Monday, May 16, 2016

Meeting Reminder

Today at 6 p.m., at the Hudson Area Library, 51 North Fifth Street, Mayor Tiffany Martin Hamilton will hold the first "open State of the City discussion." Members of the Hudson community are invited to bring to the meeting their questions, comments, and suggestions, with this caveat: "We respectfully request that any issues raised be presented along with at least one proposed solution--this will both provide an opportunity for positive dialogue and offer the city fresh perspectives on some long-standing issues." 


  1. "We respectfully request that any issues raised be presented along with at least one proposed solution...

    Public Trust Lands withheld, is a betrayal of that trust.

    Reestablish the historic use of shore.

  2. Here's an issue to consider and a proposed solution...

    Issue: Should the City of Hudson take down the "No Trespassing" signs and restore access to the Furgary Boat Club"?

    Proposed solution: Take down the "No Trespassing" signs and restore access to the shacks, on two conditions: 1) the members of Furgary agree to pay a nominal amount of rent to the City for the use of this city-owned land; and 2) require the boat club to open membership to all residents of Hudson unconditionally.

    1. The City holds title "in trust" for public use. To promote navigation, for fishing, recreation and commerce. Furgary did all three.

      Our civil servants should have worked to promote MORE of the historical use not different use. Furthermore there is no such thing as a grant for non use.

    2. Forget about the past. Let's focus on the present. Everyone who lives in Hudson should have equal access to the water. The area where the shacks are located is presently fenced off and posted with "no trespassing"signs, so nobody has access to the bay. No one should have the exclusive right to use the land occupied by the shacks. So, I recommend that the fence should be taken down, the "no trespassing" signs removed, and anyone who wants to walk to the river to reach the shoreline of the North Bay should be premitted to do so freely without obstruction. The shacks can remain, but the people who claim to "own" them should be required to pay rent to the City, upgrade and maintain the structures, obtain liability insurance, and share the facilities with all residents who are interested in using this part of the shoreline. This can be a "win win" situation for everybody, if people are willing to compromise and share the bay. The land in question belongs to everyone, not just a few people who are members of the so-called "Furgary Boat Club."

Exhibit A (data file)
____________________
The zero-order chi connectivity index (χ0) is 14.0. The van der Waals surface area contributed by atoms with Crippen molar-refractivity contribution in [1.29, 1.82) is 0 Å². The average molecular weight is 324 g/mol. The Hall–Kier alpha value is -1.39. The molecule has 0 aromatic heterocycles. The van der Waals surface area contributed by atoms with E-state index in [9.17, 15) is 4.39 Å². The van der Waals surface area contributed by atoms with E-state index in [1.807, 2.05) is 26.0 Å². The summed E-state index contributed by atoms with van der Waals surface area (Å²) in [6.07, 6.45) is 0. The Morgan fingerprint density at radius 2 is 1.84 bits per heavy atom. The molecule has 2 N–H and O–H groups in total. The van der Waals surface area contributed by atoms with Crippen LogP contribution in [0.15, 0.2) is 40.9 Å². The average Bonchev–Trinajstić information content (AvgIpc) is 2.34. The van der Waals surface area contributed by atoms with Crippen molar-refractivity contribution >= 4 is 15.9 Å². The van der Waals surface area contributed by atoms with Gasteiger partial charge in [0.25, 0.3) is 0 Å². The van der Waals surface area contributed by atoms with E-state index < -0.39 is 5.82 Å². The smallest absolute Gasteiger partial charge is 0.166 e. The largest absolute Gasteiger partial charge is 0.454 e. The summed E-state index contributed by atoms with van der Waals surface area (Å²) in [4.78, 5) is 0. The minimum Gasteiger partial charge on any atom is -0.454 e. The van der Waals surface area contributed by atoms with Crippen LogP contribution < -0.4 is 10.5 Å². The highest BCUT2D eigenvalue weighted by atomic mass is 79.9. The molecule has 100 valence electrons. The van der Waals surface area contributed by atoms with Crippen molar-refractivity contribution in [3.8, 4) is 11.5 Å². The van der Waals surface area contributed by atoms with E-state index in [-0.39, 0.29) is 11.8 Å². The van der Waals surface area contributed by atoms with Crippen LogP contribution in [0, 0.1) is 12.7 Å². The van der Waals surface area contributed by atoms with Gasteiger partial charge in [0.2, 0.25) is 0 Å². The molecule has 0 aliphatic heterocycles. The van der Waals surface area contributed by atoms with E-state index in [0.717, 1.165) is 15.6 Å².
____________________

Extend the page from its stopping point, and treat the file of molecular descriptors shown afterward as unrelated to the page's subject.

3. "Everyone who lives in Hudson should have equal access to the water."

      Why is there a private boat club in the middle of Hudsons waterfront then ?

    4. You said a lot in there, but I fundamentally agree with you.

      It's the leasing details which get a bit tricky, but that is all.

      So I'll just say that I agree with this comment.

    5. Hey VM, the HPBA bought its three parcels from previous owners, one of whom was the Hudson Development Corporation (HDC).

      The HDC-owned parcel could trace its private ownership back to the original underwater grant to the City Proprietors in 1785.

      I always hear it said that back in the 1980s "nobody wanted to own the waterfront."

      Well, someone obviously did.

      As you say, the HPBA sits in the middle of everything, but the club owns its section of the riverfront, and that's that.

      That's why City residents ought to lower their expectations of what our waterfront program can deliver, rather than overcompensate for this disappointment by expecting too much of some other part of the waterfront, such as North Bay.

      The HPBA isn't going anywhere anytime soon. Short of taking the club through eminent domain, we must accept its ownership and adopt a more reasonable outlook overall.

      On the other hand, it's another good example to reflect on the necessity and existence of the non-public HDC ...

  3. Forget the past?

    The Furgary grew when fishermen gathered at the river during the depression to feed their families.

    The shacks are there because of the fishermen, not the other way around.

    Those who forget the past...

  4. i've never had a key, don't belong to "Furgary", never claimed ownership of anything and always had access to all the boathouses at the North Dock for fifty nine years. the LWRP comes along and now i've lost three.

  5. In other words, there is no such thing as the "Furgary Boat Club." It is imaginary. I guess someone dreamed up the idea in an attempt to legitimize the selfish occupation of the shoreline by a handful of individuals.

  6. Nice try. A handful of volunteers serving hundreds (like Mike and his son Eddie) without regards to cost is anything but selfishness.

    Who are you now serving?

  7. cement 40%, powerboat 50%, Spirit 5%, NY State, 4%, one hundred years of locals hunting and fishing 1%, selfish.

  8. Based on what I've learned in this conversation, I hope Mayor Hamilton can figure out a way to restore access to the shacks to the folks who used them. The people who use them obviously care about the North Bay and deserve to have access to it.